In this diagram, the geological period is shown on the top. The known occurance of taxa (genera and families) in the fossil record is indicated by solid bars. Thin lines indicate hypothetical ancestry (cladistic techniques forbid deriving one known monophyletic genus or family from another, rather, both are derived from a hypothetical "most recent common ancestor", which gives the branching pattern as shown above).
Several things need to be said about this diagram. First, not every temnospondyl taxon is included. Many known types are not shown here. However, most of the important forms are shown. Secondly Yates and Warren revive the monophyletic Trematosauria and Stereospondyli, but replaced the Ratchitomi with the clades Euskelia and Limnarchia. And third, not everyone agrees with these particular phylogeny. A common alternative for example is to have the Dvinosauria as a very early and quite distinct clade, prior to the Euskelia and the higher "Limnarchia" (several of the dendrograms displayed here show this option)
Range: from the Early Carboniferous
20- 300 cm; large heads with akinetic skulls; skull triangular to parabolic, or longirostrine; skull heavily ornamented; sensory line grooves may be present; $ palatal tusks common; $ very large interpterygoid fenestrae; tendency to develop additional cranial bones along midline (e.g. internasal, interfrontal, interparietal); "otic notch" frequently present, but probably did not support tympanum; "vertebrae 'rhachitomous' (with a large, dorsal, crescentic intercentrum and a small, dorsal, paired pleurocentrum) to stereospondylous without an ossified pleurocentrum, although this element may be retained in a cartilaginous state)" [from Temnospondyli]; $ ornamented scapula; digits 4 (manus), 5(pes); amphibious or aquatic; some forms even with probable external gills.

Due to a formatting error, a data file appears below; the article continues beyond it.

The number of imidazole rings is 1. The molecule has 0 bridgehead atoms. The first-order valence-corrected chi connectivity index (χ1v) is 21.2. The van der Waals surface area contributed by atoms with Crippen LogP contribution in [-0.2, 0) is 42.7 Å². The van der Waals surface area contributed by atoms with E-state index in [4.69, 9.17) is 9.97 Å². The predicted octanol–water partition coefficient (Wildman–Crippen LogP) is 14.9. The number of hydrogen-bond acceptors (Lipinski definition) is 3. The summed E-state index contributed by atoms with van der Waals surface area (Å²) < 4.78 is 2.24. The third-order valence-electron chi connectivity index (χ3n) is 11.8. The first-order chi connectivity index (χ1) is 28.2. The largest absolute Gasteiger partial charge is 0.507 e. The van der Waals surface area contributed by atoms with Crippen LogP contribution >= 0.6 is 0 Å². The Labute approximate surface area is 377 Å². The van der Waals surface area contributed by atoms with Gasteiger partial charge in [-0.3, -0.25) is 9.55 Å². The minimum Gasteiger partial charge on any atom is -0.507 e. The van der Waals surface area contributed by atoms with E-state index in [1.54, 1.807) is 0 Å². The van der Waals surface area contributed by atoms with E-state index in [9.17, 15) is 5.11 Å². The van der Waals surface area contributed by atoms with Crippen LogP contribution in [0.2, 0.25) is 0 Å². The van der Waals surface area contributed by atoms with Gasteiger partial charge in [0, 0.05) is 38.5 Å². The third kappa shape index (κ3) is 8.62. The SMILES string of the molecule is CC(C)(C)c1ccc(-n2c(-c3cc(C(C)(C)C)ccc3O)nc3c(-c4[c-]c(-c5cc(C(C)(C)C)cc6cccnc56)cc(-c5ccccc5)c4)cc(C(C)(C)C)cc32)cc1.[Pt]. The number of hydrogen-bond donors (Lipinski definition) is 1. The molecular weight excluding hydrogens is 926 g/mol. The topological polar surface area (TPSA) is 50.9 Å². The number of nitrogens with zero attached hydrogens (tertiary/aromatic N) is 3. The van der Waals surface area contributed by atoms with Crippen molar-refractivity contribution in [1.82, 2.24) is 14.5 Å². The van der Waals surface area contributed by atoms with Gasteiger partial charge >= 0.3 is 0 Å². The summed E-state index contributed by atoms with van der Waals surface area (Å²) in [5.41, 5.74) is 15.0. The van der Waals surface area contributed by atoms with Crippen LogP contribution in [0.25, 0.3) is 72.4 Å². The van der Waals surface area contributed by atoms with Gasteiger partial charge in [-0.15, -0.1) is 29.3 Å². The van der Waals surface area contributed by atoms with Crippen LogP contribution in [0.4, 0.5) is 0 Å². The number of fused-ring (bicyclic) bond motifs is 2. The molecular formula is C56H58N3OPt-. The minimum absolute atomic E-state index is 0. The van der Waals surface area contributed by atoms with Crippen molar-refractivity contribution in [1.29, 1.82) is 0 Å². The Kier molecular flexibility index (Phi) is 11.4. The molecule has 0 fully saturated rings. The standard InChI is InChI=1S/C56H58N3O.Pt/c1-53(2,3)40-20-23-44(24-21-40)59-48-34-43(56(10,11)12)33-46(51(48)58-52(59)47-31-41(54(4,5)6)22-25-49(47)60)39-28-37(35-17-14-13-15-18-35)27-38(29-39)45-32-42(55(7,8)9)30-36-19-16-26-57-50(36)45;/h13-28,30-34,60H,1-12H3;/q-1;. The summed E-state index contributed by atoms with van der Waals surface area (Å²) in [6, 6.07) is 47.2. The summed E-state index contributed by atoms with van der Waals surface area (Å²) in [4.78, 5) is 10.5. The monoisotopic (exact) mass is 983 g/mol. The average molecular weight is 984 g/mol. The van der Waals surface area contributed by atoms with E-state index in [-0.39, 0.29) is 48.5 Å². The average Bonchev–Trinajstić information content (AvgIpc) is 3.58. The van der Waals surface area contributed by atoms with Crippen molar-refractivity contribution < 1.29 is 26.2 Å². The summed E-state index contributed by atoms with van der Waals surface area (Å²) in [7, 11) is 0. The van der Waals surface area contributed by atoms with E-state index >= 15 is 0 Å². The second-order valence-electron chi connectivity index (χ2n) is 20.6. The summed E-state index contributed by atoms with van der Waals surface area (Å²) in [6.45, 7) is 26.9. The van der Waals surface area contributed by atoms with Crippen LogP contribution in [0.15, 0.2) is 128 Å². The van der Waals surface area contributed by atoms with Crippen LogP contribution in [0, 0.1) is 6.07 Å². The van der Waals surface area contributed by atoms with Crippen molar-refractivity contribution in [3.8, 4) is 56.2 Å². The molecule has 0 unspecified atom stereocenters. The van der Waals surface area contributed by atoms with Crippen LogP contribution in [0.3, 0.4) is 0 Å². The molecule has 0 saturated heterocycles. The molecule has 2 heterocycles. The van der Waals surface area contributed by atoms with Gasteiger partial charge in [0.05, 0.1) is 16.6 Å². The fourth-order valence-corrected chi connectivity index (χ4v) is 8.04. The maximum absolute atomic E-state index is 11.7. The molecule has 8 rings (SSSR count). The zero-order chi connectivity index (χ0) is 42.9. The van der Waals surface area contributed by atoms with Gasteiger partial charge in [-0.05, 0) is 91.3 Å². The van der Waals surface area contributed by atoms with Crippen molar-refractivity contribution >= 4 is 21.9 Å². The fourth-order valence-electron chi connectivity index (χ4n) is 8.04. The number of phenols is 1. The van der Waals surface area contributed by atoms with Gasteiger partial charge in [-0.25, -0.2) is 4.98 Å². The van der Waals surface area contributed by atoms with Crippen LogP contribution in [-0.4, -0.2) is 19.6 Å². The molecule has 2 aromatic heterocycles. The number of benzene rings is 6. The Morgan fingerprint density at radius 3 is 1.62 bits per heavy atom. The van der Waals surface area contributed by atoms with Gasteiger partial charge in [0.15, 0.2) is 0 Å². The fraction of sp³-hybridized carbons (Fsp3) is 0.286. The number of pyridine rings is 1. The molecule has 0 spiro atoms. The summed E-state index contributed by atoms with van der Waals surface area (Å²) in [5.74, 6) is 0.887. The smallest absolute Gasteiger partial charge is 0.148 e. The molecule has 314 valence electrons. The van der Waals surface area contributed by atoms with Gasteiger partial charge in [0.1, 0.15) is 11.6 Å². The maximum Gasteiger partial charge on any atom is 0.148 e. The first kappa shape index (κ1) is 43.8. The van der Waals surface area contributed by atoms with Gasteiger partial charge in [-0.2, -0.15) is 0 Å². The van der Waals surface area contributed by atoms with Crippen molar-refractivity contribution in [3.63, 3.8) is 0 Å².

Links: Dendrerpeton and Joggins, Nova Scotia; Temnospondyli; Basal Temnospondyli; Historický vývoj (Czech); Phylogeny and Apomorphies of Temnospondyls. 010806.
Discussion: One of the nice things about temnospondyls is that there are a great many of them. Not only did they manage to diverge into a great many species, but the more successful groups are known from numerous specimens. Thus, it is possible to examine aspects of this taxon which cannot normally be studied in paleontological material -- such as developmental biology. In several cases, there are so many specimens known that it has become possible to piece together the ontogenesis of temnospondyls. Temnospondyls are normally thought of as having three life phases: (a) a larval stage, probably aquatic and gill-breathing, (b) a juvenile transition phase; and (c) an adult form. However, in comparing species, taxonomists have largely restricted themselves to the adult morphs.
Recently, Jean-Sébastien Steyer, a graduate student at the Muséum National d'Histoire Naturelle in Paris, asked himself what would happen if one didn't discard all of the developmental data. Steyer 2000). Rather than (literally!) throwing out the babies with the bath water, Steyer set out to compare six different in-group taxa (plus Dendrerpeton as the out-group) whose developmental course was particularly well charted. The particular taxa and results were not particularly novel in this case, and were fully consistent with Yates & Warren 2000). As intended by Steyer, the point of real interest was not the results, but the method -- a method which has some very exciting possibilities.
In brief, Steyer scored the same 40 characters for each stage of each species studied, in effect treating a larval Apateon as separate species from the juvenile and adult forms for purposes of scoring. The scores were generally based on Dendrerpeton as the out-group, although there were some missing data and a few other exceptions. Separate cladograms ("ontotrees") were then generated for each morph across all species. Finally, a total evidence cladogram was generated, using all three sets of data. Interestingly, the three ontotrees were quite different. However, the combined data generated a topology which was identical with the larval cladogram and was quite robust (CI = 0.72).
Steyer was kind enough to discuss some of the fine points of the technique with me. In the process, I came to the conclusion that this method is at least as powerful as Steyer hopes it will be. In fact, one cannot easily think of a technique more likely to resolve the intractable deep nodes in the neornithine or mammalian radiations than phylogenetic taxonomy based on developmental biology. Haeckel's Law is not a "law," but it is certainly a frequent observed phenomenon. That is, we have good reason to hope that a systematic analysis of ontogeny will at least help us recapitulate (actually, recalculate) phylogeny. Conveniently, the living embryos of those species are around for all to see, so the work may be much more detailed -- and much easier -- than piecing together the shattered dermal bones of Carboniferous tetrapods.